At Tanuan town hall, on the island of Leyte in the Philippines, 23-year-old Golda May has joined a team of five midwives to set up a delivery room in a tiny office with a desk covered by a towel which serves as a bed. With half of the roof missing, a leaking tarpaulin provides them with some shelter from the elements. The floor is awash with muddy water.
“Some of the mothers went into labour prematurely because of shock following the disaster,” says Golda. “We have no anesthetic, no pain relief and no antibiotics.”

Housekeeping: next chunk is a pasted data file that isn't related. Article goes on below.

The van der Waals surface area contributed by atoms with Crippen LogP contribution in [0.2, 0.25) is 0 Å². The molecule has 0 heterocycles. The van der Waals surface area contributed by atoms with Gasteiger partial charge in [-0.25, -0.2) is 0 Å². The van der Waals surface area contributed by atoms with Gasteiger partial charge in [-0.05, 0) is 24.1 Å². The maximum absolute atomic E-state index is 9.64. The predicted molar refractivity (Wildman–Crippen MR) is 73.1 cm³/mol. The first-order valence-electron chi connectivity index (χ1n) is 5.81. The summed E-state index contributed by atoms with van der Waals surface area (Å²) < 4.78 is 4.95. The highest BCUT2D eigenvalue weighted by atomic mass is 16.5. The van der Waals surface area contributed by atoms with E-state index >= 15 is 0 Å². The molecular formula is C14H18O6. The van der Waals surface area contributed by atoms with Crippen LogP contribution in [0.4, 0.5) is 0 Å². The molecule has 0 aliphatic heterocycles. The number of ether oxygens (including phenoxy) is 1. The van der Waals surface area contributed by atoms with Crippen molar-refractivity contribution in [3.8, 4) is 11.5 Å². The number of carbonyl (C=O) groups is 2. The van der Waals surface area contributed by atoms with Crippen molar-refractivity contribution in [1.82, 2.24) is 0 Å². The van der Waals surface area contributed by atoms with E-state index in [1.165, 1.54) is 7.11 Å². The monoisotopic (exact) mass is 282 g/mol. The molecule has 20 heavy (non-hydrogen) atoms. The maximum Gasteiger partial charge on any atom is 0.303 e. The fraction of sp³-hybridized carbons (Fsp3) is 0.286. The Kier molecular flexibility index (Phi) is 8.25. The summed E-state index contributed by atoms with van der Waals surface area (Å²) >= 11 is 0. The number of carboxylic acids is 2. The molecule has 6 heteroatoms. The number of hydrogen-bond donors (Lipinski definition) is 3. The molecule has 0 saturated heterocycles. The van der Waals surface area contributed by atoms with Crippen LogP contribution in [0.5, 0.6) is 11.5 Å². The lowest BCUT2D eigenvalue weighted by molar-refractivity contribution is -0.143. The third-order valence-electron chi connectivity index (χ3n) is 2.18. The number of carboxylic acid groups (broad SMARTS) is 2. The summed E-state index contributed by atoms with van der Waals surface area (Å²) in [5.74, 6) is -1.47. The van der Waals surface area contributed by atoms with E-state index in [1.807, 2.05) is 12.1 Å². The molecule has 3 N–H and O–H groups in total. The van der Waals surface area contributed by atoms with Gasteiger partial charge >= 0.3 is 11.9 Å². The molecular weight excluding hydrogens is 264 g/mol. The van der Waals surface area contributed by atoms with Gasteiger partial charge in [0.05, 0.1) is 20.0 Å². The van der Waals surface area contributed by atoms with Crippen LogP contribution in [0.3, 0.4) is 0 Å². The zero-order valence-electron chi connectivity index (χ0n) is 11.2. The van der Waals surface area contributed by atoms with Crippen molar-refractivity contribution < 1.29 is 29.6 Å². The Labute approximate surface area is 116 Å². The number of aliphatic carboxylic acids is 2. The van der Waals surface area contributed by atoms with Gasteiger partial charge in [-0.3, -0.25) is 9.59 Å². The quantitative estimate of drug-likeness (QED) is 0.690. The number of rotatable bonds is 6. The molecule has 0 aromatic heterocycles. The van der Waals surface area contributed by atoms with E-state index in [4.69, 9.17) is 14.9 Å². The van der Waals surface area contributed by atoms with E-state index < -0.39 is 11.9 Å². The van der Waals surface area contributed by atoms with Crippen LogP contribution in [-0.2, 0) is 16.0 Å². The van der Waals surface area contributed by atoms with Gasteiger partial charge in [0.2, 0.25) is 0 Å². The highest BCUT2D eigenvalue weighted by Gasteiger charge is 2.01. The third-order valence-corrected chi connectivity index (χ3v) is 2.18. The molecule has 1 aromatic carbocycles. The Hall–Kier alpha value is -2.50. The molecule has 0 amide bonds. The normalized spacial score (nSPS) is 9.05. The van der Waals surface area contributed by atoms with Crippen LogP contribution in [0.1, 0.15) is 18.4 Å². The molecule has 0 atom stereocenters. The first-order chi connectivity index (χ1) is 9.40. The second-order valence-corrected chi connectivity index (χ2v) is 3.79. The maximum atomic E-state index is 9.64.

Despite the crude set up, the team have managed 13 deliveries in the past week. Golda shares her own tragic story. The day the storm hit she was working, but her four-year-old daughter was at home in the path of the storm surge.
“My daughter is still missing; people say they are burying all the children in a mass grave. I just have to keep busy so that I don’t think about what happened,” she says. She has no other children.